Hist 387_7

The end of the Qin and the beginning of the Han dynasty


Due to the Legalist Shang Yang’s reforms the population of Qin was divided into groups of five and ten households, breaking up extended family clans and enhancing state control over the populace.


Population registers were created – the first attempt by the state to plan and control state revenues and army recruitments by conducting a systematic census.


This strict supervision of the population had a psychological effect which influenced the development of religious belief systems: the bureaucracy dominating the people through census and law in life was projected into the neitherworld. The administration of the supernatural realm was thought to bestow a certain life-span for everybody and recorded one’s behavior in life for which one was to face a neitherworld jurisdiction after death. Communication with the spirits of the other world worked through  prayer and offerings of incense and money that was burned.


The death of the first emperor caused multiple problems regarding the succession to the throne. Zhao Gao (?-207 BCE) placed the second son of the emperor on the throne, thus ignoring the emperor’s wish to have his first son succeed him. Worse even, through an intrigue he ordered the first son to commit suicide, had chancellor Li Si excecuted, took over his position and finally had the second son of Qin Shihuangdi killed as well. Yet Zhao enjoyed his strong position without opponents only for a few months: The last Qin emperor, still a young boy, ordered Zhao to be removed and then surrendered to the rebels who attempted to overthrow the Qin.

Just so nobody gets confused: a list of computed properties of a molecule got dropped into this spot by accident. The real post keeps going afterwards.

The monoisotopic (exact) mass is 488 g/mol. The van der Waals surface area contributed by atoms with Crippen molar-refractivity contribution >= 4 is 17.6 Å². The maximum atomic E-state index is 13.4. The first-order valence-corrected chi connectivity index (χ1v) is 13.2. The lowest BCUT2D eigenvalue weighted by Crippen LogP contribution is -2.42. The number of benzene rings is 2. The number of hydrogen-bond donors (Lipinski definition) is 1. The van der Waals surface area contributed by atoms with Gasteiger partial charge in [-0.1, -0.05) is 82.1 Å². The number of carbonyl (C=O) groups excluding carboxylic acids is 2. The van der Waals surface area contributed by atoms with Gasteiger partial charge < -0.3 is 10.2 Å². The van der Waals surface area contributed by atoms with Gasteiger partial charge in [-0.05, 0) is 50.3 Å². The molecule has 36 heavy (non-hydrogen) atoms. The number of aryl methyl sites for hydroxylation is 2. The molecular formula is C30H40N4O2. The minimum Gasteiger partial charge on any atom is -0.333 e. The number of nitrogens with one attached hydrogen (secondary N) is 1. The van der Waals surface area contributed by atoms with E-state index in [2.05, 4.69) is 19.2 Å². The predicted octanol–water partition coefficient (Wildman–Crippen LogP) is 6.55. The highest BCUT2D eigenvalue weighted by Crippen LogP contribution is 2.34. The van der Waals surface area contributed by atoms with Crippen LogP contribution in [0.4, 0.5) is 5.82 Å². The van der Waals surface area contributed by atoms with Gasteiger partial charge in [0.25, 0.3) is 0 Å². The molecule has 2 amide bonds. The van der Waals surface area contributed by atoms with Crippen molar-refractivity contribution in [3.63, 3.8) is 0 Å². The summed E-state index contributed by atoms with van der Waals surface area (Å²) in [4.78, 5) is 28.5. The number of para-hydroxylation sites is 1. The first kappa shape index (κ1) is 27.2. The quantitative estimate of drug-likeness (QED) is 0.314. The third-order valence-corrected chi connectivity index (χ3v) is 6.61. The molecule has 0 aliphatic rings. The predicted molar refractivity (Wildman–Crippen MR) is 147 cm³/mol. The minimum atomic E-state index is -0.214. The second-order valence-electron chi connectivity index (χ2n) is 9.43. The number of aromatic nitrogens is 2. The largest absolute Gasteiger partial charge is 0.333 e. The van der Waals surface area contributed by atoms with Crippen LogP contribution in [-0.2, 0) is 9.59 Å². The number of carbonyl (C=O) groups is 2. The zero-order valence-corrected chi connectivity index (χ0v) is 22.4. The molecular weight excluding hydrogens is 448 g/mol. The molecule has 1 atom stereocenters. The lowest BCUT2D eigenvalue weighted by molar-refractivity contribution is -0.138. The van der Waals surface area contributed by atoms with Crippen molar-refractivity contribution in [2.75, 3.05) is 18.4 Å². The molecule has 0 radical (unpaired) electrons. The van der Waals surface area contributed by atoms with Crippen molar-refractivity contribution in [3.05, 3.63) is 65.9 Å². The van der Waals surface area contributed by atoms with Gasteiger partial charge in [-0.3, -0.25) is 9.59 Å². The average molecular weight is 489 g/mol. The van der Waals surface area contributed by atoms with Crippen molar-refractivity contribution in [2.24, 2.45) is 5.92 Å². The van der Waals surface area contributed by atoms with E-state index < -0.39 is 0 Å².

The burning of books in 213 BCE and the murdering of the scholars in 214 BCE


The aversion against Confucian values and their emphasis on the necessity to link one’s rule to the sage kings of antiquity is said to have inspired the first emperor to conduct a burning of books (= all Confucian Classics and historical records reporting of the rules of the sage kings; only books on agriculture, law, divination, and medicine were exempted), and the cruel execution of 460 Confucian scholars who opposed him.

This report needs to be read with care for several reasons. First, book production consisted of preparing bamboo slips, attaching them to another and inscribing them, a process which limits the amount of copies produced of books in the first place.  And though punishments like beating or fining were common practice for instance towards officials who had failed to keep the laborers assigned to them under control it remains questionable whether the murder of the scholars actually took place or is an exaggeration on the side of historiographers in order to denounce Qin cruelty. They may have used this description for the justification of the overthrow of Qin by the Han, very much like the Zhou legitimized their conquest of the Shang: the evils of Qin made a the overthrow and a transfer of the Mandate of Heaven in evitable.

The burning of books and the torture of Confucian scholars in a late illustration